Alzheimer’s, Loss, and Inherited Fabric: What do you do with it all? – Part 1

Alzheimer’s sucks, that’s the first thing I need to get off of my chest. I miss my mother.

Bridget's mother Kathleen O'Flaherty 2001

My mother was a huge part of my life. We were best friends (once we got past the stage where I was a 16-year-old jerk who thought she knew better). As a young adult, my mother was one of the most important people in my life. Like so many, I was unsure of what I wanted to do: I had tried university, and college, and working. I had travelled, fell in love and was at a crossroads.

My mother opened a quilt store in the small town where we lived and asked if I wanted to help her until I figured myself out. I had only done one quilt at that point and it was by hand. I hated doing it and it took me 2 years to finish! But I had nothing else going on so – with some indifference – I joined her at the shop.

It opened my eyes to so many things.

It fueled my desire to create, and it introduced me to the world of small business and being an entrepreneur. She opened doors that I didn’t even know existed. She encouraged me to learn, take classes and take risks. Less than one year in, she offered me a class to teach. Seriously, after only a few quilts and a few months she said, “Well why not?” and I didn’t really have an answer. That launched my life as a teacher, lover of fibre and the drive to succeed.

Bridget and her mother 2017

We went through so much together, and always bonded over a cup of tea and quilting. She always had time to dream with me about the next big idea. Then Alzheimer’s creeped in and started to steal moments of our connections from each other. It has been a long illness and watching her deteriorate over the last 10 years has been devastating to say the least.

While she’s still alive – I feel like I’ve already lost her.

I continue to try to stay connected with my mother, supportive and still see her, ignoring the fact that she thought I was stealing from her, or that she didn’t trust me and now doesn’t seem to even know herself, let alone me or anyone else from her life. But that is a hard place to stay. I admire those who can give of themselves selflessly to those suffering with this disease. My weekly visits are usually a short 5 minutes before her agitation sets in and it’s time to go.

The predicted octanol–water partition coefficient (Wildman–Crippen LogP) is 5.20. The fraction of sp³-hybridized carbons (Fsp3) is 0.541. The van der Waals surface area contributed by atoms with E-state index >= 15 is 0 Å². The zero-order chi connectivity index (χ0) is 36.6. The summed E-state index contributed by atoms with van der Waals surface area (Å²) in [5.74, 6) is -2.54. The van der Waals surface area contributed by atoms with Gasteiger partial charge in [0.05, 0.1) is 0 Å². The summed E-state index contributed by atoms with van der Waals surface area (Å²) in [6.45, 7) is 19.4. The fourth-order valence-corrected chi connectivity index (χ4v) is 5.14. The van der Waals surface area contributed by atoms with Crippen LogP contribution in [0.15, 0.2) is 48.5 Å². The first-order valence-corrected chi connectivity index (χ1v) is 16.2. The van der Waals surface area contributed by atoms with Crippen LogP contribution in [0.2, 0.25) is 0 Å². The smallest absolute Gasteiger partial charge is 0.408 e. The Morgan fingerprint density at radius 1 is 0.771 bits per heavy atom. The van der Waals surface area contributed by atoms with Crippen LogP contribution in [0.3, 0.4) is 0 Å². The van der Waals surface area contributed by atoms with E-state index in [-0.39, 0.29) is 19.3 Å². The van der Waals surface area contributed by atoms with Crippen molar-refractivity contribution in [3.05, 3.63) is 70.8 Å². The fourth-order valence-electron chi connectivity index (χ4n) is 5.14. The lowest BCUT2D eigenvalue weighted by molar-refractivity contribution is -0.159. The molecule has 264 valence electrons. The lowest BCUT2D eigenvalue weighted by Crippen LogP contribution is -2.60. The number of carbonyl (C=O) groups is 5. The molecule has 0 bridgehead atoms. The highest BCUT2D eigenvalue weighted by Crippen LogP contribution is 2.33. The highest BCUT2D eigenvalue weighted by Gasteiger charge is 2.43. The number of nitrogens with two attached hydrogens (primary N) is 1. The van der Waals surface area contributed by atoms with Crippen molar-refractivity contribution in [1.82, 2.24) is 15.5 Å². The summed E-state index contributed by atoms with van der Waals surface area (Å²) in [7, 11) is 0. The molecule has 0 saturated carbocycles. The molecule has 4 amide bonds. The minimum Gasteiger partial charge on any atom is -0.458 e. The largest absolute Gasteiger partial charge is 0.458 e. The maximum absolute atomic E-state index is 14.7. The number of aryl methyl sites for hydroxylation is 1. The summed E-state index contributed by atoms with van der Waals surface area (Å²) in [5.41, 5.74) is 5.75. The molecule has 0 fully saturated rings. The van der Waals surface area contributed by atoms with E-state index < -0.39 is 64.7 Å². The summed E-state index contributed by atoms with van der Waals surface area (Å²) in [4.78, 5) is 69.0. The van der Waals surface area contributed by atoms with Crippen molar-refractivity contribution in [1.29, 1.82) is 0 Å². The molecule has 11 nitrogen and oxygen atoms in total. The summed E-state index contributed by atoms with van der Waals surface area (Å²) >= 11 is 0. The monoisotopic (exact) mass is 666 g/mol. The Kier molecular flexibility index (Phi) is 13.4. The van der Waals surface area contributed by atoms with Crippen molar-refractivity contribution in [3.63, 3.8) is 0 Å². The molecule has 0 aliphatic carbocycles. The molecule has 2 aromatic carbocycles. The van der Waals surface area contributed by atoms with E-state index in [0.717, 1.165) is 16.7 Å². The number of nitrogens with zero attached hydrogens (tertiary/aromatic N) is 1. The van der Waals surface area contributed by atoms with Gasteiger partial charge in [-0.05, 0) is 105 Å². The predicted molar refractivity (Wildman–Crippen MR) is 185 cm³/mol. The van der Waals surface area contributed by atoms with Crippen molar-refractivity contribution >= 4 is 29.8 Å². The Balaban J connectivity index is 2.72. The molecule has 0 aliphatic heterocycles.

And what does this have to do with fabric?

I mentioned she owned a store… and after it closed, so much went into her studio and she created for another 12 years until her disease took that away from her. She kept everything. Now I have all that everything.

 

The dilemma is not in just what to do with it, but in unpacking all of the emotional context of it. There is well over 500 meters of cotton fabric – mostly in small pieces making up about 1,500 pieces of fabric, notions galore, yarn, upholstery fabric, books – so many books – and lots of other fibre/craft related things. Everything has a memory for me: I see a fabric I know she used and it reminds me of her. I see a box she stored buttons in and I remember it in her sewing room when I was young. It is really like taking apart and dismantling someone’s life. How do I discard and give away things that were vital to her existence. Who will know how important she was, what she did with all of these things to make other people happy? I know that I will, and ultimately these questions are asked for all of us. The only thing that remains of us after this life is the affect we had on others.

However, these supplies are things I will not use in my work or in my daily life. They are taking up space for me mentally as well as physically and I have to move forward in my own life and work.

This is the hardest part.

I can’t even use most of it, it is not my aesthetic nor my interest. So what to do? I have had it in my studio for about 3 years, since she went into long-term care. It’s all in bins just waiting to be figured out.

It’s time for me to tackle it.

I’ve looked at many options, I have pulled all of the cotton fabric out several times. I started by just putting it all on the floor and looking at it. There was so much and it was a little overwhelming. So I put it back in the bins. I have to decide what the end goal is, am I giving it away, selling it, using it?

It’s not an easy task, it’s tied to so many emotions. I will work my way through it though. ( I have been for many months and will share some of my solutions in an upcoming blog post)

I’m sure many of you have been through similar stages and dilemmas in life, I’d love to know that I am not alone with this, tell me your stories, what did you do to de-stash and sort?  What worked for you? Do you have any suggestions?

A great site for contributing to the research of Alzheimer’s is Hilarity for Charity 

or the Canadian Alzheimer’s Association